The top six drivers on the grid for tomorrow’s Chinese Grand Prix are taking radically different approaches on strategy.
The lead trio of Sebastian Vettel, Fernando Alonso and Mark Webber are light on fuel and will probably start on the super-soft tyre. Behind them Rubens Barrichello, Jenson Button and Jarno Trulli are fuelled to go longer.
The start and opening stint will be all-important, and once again there’s a threat of rain. Here’s a look at how the race could pan out.
The drivers who start the race on the super-soft tyre should have a significant advantage at the start. This is likely to be the leading trio, plus perhaps Nico Rosberg in seventh. He made an excellent start at Sepang and could give the Brawns and Jarno Trulli some grief in the opening laps.
Further back, keep an eye on Robert Kubica and Timo Glock, who are starting low down the field on light fuel loads.
At Shanghai, like Sepang, the racing line crosses the start/finish straight. However it is not unusual to see the drivers on the pole sitters’ side of the grid get a better start. This could be crucial for Jenson Button, who above all needs to get past team mate Rubens Barrichello who out-qualified him with a better fuel load.
Starting 17th, Kubica may be ruing ditching KERS ahead of qualifying as it might have been very useful for making up places. Only the McLarens and Nick Heidfeld will be running it, the highest-starting of which is Hamilton in ninth.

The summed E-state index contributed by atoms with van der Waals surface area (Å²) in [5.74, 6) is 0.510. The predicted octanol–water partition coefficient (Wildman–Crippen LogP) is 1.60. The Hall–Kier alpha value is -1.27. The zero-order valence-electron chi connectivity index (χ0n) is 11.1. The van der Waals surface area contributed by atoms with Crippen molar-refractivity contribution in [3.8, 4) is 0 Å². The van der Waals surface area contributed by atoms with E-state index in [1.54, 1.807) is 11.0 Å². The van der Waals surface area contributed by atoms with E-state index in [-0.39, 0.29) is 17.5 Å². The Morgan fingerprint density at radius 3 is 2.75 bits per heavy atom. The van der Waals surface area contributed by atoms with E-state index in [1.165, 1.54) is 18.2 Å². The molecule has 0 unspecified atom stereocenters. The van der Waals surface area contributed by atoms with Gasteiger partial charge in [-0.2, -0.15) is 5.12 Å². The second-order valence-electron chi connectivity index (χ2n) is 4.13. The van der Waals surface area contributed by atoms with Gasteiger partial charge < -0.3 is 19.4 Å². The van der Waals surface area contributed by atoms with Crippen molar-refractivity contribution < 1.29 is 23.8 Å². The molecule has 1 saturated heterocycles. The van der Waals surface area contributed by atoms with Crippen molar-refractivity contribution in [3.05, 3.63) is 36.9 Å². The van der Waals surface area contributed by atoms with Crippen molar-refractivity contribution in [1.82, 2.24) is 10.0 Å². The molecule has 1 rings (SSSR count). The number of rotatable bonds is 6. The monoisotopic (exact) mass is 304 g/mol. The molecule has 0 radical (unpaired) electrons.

The lead trio have got to try to build up enough of a lead over the next three that they can make their first pit stop without losing track position. The pit stop time loss at Shanghai is 23 seconds, plus the time taken to deliver fuel.
But if the drop-off in performance on the super-soft tyre is anything like as bad as we saw at Melbourne, they will have to pit as soon as they start to lose grip.
It’s easy to glance at Fernando Alonso’s astonishingly light fuel load and write off his qualifying performance as being entirely down to a light car. It certainly helped – but the new diffuser added to his R29 this morning has contributed too.
He is likely to have three laps’ less fuel than Vettel, so it is especially important for him to make a good start. A repeat of his phenomenal Sepang getaway is what he really needs, but he’ll have to do it without KERS this time.
Of course, all this goes out of the window if we get rain, which sources predict there is a 60% chance of.
In which case we have a very exciting race in prospect with two of the sport’s stand-out wet weather performers on the front row of the grid ready to duke it out.
Join us for the Chinese Grand Prix live blog tomorrow to see how the race unfolds.
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